Preliminary Research on Socialistic Accounting and Auditing Methods


I am currently in the process of beginning work on a third Treatise, the latest addition to my articulations of the Work-Standard. It focuses on the accounting and mathematical aspects of the Work-Standard that I had drafted back in 2021. Right now, I am trying to figure out if Pan-Germanic Socialism has made any contributions to the Accounting Profession.

Apart from Liberal Capitalism, Marxism-Leninism is the only other ideology that I am aware of that had once made significant strides in applying Marxist Theory to accounting. The Soviets and Eastern Bloc countries relied on a “Material Product System (MPS),” a system of national accounts that tracked economic activity as the “Net Material Product (NMP)” in contrast to the Gross Domestic Product (GDP) of the Liberal Capitalists. I do have some reasons to doubt that National Bolshevism would advocate for MPS in the 21st century. Even countries like Cuba and DPRK have already abandoned it.

There are genuine design flaws within MPS that have compelled me to wonder if Pan-Germanic Socialism had alternative accounting techniques that could measure overall economic productivity and growth. The techniques should be applicable to the national economy and reapplied to an individual economic organization, combining measurements of both to form a syncretic description of all economic life in a nation. Fortunately, as I had found out over the past week or two, Pan-Germanic Socialism not only made its own contributions to the Accounting Profession but also the accounting methodologies of the German-speaking world in general.

The Accounting Profession within the German-speaking world emerged naturally as an outgrowth of Cameralism, which I have long suspected to be the direct historical antecedent to Socialism. While modern accounting techniques developed throughout the two World Wars, it was actually under the NSDAP that a non-Hitlerist Völkisch faction had succeeded in convincing the Hitlerists about the need to implement a standardized accounting system conducive to economic planning, autarky, and alternative conceptions of property rights, labor and taxation policies. Through the NSDAP, they were instrumental in providing a standardized accounting system to the German-speaking world. This non-Hitlerist Völkisch faction, interestingly enough, survived past 1945, reformed their accounting system to suit the paradigm of Bretton Woods around 1946-1949, and abandoned it due to the Death of Bretton Woods in the 1970s and the Neoliberal reforms of the 1980s-2000s. It is unknown if there are any living descendants. But if they are any, I would not be too surprised if they are still in business as members of the post-1945 SPD or the FDP.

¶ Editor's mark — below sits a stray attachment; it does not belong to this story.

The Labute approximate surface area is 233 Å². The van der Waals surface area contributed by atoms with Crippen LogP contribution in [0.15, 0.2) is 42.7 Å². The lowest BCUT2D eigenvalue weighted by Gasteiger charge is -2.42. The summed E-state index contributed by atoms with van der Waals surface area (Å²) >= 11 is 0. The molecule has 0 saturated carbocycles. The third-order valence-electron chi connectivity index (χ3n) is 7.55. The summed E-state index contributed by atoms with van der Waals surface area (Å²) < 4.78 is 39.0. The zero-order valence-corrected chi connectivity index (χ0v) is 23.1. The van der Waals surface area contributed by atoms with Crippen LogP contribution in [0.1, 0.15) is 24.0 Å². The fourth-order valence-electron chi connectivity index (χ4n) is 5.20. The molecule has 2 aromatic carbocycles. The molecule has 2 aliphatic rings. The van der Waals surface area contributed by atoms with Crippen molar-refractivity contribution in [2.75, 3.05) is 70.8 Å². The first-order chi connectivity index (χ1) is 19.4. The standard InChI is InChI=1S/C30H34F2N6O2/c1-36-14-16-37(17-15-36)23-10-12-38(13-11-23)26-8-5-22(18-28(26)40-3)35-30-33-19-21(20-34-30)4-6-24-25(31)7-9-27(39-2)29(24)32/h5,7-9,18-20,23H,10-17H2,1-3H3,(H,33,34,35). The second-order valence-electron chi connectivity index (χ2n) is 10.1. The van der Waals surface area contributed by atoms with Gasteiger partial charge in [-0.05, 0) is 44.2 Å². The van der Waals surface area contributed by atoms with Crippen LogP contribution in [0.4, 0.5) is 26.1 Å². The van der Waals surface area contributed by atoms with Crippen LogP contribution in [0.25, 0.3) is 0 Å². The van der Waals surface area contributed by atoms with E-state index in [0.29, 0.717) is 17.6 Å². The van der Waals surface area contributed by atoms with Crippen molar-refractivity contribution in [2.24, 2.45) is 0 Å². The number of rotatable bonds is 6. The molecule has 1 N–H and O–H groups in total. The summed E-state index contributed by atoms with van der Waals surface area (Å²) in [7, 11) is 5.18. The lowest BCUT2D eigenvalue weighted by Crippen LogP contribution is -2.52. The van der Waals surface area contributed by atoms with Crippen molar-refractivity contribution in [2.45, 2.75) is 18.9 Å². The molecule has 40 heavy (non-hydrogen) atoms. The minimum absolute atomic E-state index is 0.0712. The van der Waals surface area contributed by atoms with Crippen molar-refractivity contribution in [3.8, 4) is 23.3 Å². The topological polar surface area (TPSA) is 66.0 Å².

The faction was responsible for the NSDAP’s implementation of four specific laws related to that system:  

  • Wirtschaftlichkeitserlass (Economic Efficiency Decree) of November 11, 1936.
  • Buchfuehrungsrichtlinien (Accounting Guidelines) of November 11, 1937.
  • Leitsaetze für die Preisermittlung aufgrund der Selbstkosten bei oeffentlichen Auftraegen (LSÖ; Guidelines for the Pricing of Public Contracts) of November 15, 1938.
  • Kostenrechnungsgrundsaetze (Cost Accounting Guidelines) of January 16, 1939.

What is really interesting about this Pan-Germanic Socialist accounting system is that it was implemented around the same timeframe as the Soviet Material Product System (MPS) under Josef Stalin in the 1930s.

The formal technical terminology that the non-Hitlerist Völkisch faction chose to describe their accounting system is the “Grundsätze zur Organisation der Buchführung im Rahmen eines einheitlichen Rechnung,” which roughly translates to “Organizational Principles of Bookkeeping within a Unified Chart of Accounts.”  At the moment, I am dissecting whatever mathematical equations I have found and comparing and contrasting them with the Soviets’ MPS. It goes to show that even basic mathematics can be imbued with political ideologies because accounting is actually an Artform in itself.


Categories: Philosophy

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